...those ideas existed. I use someversion of that twenty years ago. What's different, though, today, andwhy it's a mega trend is that because, mostly because of the smartphone adoption throughoutthe world, all of a sudden we're going from audiences of millions.You know, even sky took a long time to get to a hundred millionpeople two billions overnight, and all of those people are conversationally native, iswhat we call it. They've been born in messaging. They think it's normal. That is how they act, that's how they pay their bills, that'show they do everything around most of the world outside of the US. That'swhy it's a mega trend and why it's important for business. The Second Medmega trend that we've talked about from the beginning of drift is video, andvideo is something that, again, just like messaging around the world, istotally normal native. These are video native people are being born and raised rightnow, and it's not about just younger people. Think about out all ofthe demographics across the world and countries that never had access to the Internet.Those people are messy conversation native and their video native. And look at consumptionpatterns. If you look at consumption patterns and you see that most of onlinetraffic and most of the time, and you don't have to read any statsand know that's just walk across the street, walk into starbucks, walk into anyplace around the world and you see people doing this. Well, whatare they consuming? And mostly yeah, consuming most of the time on here, video. YEP, they're consuming video. And so if you don't think videohas a place in your business, you're crazy, because all consumption hasmoved there. And even when you look at companies like like facebook and othercompanies, they say in a couple of years ninety percent of their traffic willbe video. So how do you think video is not going to have animpact on your business right it's good. I love that you had that,that vision four years ago. Yeah, we're just following the trends. Itwas not even about like we always saw something that other people if you justlook at consumption patterns, and this is kind of a lesson. That's I'llleave this lesson for your audience, which is like this lesson took me morethan half of my career and if you can look at the white hairs onmy beard, you know that career has been long. But, like,it took me a long time to figure this out, especially as an entrepreneur, as an engineer and product person, which is you have to it's notenough to have a good idea, it's not enough to build a great product. You have to look at the momentum, in the trends that are happening inthe world. What are the changes in the world and how did theymake the product, of the service or the thing that you're building or sellingrelevant today? And so that took me a long time. That's pretty obvious. But it took me more than half my career to figure that out.And why? Because EGO and pride gets in the way when you want tocreate your own ideas and now I start by saying what is changing, whatis becoming normal, what is the new normal out there? And then howdo I change my business, my service, my offering to match how people wantto either consume things digest things, how they want to be treated,how they want their the experience to be? And so that's the job of business, all of businesses, to follow the way that all of us wantto change in our lives and what matches. There's just this idea that evolution isthe default. Right, things are constantly changing. They should be changedto this idea that we can set it up like whatever it is our businessor some aspect of our business, and like it's going to be okay becauseit worked for the last eighteen months. You know, that's over and Ithink we finally have enough examples that we're set through starting to see that evenin the biggest of companies right, they've seen all the massive disruption that's happeningin the world today across every given category and segment and they know that ifthey have not been disrupted yet, they're about to be disrupted. Yep,and it's to so many consistent themes here, going back to essentially potentially infinite competitors? Yes, we are living in a world of infinite competition, whetheryou want to believe that or not. So that is the way the worldis going. Just in Sass, which is the industry that that I'm in, that we're in together there, which is just a small subset of theworld. But you look at just my...

...history and Sass and I kind ofthink there's three waves of evolution that have happened. I was in the firstgeneration of Sass in the early two in two thousand, right in you beforewe even had the name Sass. We didn't have a category, we didn'teven know what to call we would. We said we're going to sell software. They e commerce right now was our idea for subscription in that world.That's when sales force and next weed in all these companies got started. Inthat world, those companies had no equivalent competitors, right that's sold SASS.They were competing with old kind of on Prem software solutions. That was theircompetition. So their competition was single digits or none. Then you go tothe next wave, which was ZENDESC and hup spot and all these companies gotit formed. There we had some competitors, but they were. Maybe we hadfive competitors that we could name. Really we didn't have that much competition. You look in Sass down every given category and I'd love for anyone totell me a category where they don't have tens, hundreds or, in ourcase, which were in sales and marketing, thousands of competitors. And that trendis increasing. It's not holding steady, it's not going down, it's increasing. And the reason why? It's simple. All of these countries aroundthe world are coming online now and now they know the the blueprint, theyknow how to build a technology, they know the go to market stuff.It's all available free on the on the Internet. How to build a salesteam, how to sell a product, how to you know how to buildit from a technical sample, and it's all information is for. So theonly thing left is experience at this point. So good, just kind of takingit back to where we started. I could go I don't know.It's been an absolute pleasure, your joy to speak with and to listen to. I want to end this where I always do, which is, youknow, relationships are our number one core value and and so I like togive you the chance to think or mentioned someone who's had a positive impact onyour life or career and mention one or more companies who you really respect forthe way they're delivering customer experience today. Sounds good, so I will.I will leave out the Cup out answers, which are my family and my wife, my mom, all those, but those are super meaningful. Iwill say from a shout out standpoint, I've had three. I've had havehad a lot of mentors in my life, but I have three early mentors inmy life and they all had two of them were my room mentors andone of them was a virtual mentor, where I learned through their writings andthrough their experiences. And those three mentors were all named Sam and so firstwith Sam Lee, or work for when I was in high school at awarehouse, and you really taught me most of the lessons that I'm still figuringout this today. Then it was Sam Walton, the founder of Walmart,and so if you haven't read the book made in America, read that Bookand You taught me about servant leadership and other things that were important and reallyfocusing on the customer. Whatever you think about Walmart, that book and whatthey did was transformational. And the third one was named Sam Sales and he'sa he's an entrepreneur and runs a public company here in Boston. He's taughtme the importance of people and over product, and now I believe ninety nine percentof this is all about people and one percent is about product. Andso those are the three that have really had an impact on my life.And then lastly, the company that I like. That's a tough one becauseI have a high bar, but I think we model a lot of thingsthat a lot of the experiences of a hotel chain called the four seasons.For seasons, you know that experience and what there's a great book that thefounder of Four Seasons wrote that I recommend everyone, and it's about this ideaof building this incredible service in a world where very little of it could bescripted right. And so how do you get your entire company providing this amazingexperience over and over and over? And I'm always fascinated by restaurants and byhotels specifically, because the product changes every single day. It's not like building, you know, a widget or piece of software, what have you,where you can get repeatability, because these are people based businesses and people aregoing to wake up on the wrong side of bed, whether it's a customeror someone on your team. And so how do you build those amazing experiences? I'd say Disney. Walt Disney,...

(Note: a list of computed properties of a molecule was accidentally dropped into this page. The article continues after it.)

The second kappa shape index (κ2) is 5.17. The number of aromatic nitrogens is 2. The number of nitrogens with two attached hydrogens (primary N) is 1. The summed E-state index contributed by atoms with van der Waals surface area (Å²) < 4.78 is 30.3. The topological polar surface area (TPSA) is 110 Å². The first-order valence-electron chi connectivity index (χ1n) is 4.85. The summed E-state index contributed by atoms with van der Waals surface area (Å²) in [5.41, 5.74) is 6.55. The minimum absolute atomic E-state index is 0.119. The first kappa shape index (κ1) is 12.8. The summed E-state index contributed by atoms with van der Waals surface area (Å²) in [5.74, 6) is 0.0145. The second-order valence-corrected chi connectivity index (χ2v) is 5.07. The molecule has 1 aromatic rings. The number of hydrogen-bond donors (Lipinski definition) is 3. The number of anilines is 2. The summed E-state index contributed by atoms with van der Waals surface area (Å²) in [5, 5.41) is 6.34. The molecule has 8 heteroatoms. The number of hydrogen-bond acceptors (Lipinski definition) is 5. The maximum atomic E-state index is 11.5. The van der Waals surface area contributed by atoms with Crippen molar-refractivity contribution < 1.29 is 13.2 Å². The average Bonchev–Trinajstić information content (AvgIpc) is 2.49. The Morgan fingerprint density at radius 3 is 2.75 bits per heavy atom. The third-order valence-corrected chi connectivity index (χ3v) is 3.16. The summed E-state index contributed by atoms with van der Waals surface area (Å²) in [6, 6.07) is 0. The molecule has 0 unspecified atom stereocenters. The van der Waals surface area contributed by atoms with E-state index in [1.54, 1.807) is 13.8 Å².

...as in the Walt Disney world,is pretty pretty close as well. So good free SAMs and four seasons.This has been an absolute pleasure for those of you who've been listening. Ifyou are a reader like David cancel, you might want to pick up conversationalmarketing, our book that we just released. Rehumanize your business deepnes someone wants tofollow up with you or your book or your podcast or your company.Are some ways for people to connect with you online? Yeah, driftcom,theraftcom and for me personally, it's Instagram, is decancel DC and Cel and thesame handle on twitter, and so there's are the best ways to getto me. Awesome. I appreciate and value your time so much. Itwas an absolute pleasure and and I hope you have a great rest of yourafternoon. Thank you, than thanks for having me. I appreciate it andwe can talk clue train anytime you want. Okay, so it's good. Igot to reread it now. Quiz you. Okay, all right,you're listening to the customer experience podcast. No matter your role in delivering valueand serving customers, you're entrusting some of your most important and valuable messages tofaceless digital communication. You can do better. Rehumanize the experience by getting facetoface throughsimple, personal videos. Learn more and get started free at bomb bombcom. You've been listening to the customer experience podcast. To ensure that you nevermiss an episode, subscribe to the show in your favorite podcast player or visitbombombcom. Thank you so much for listening. Until next time,.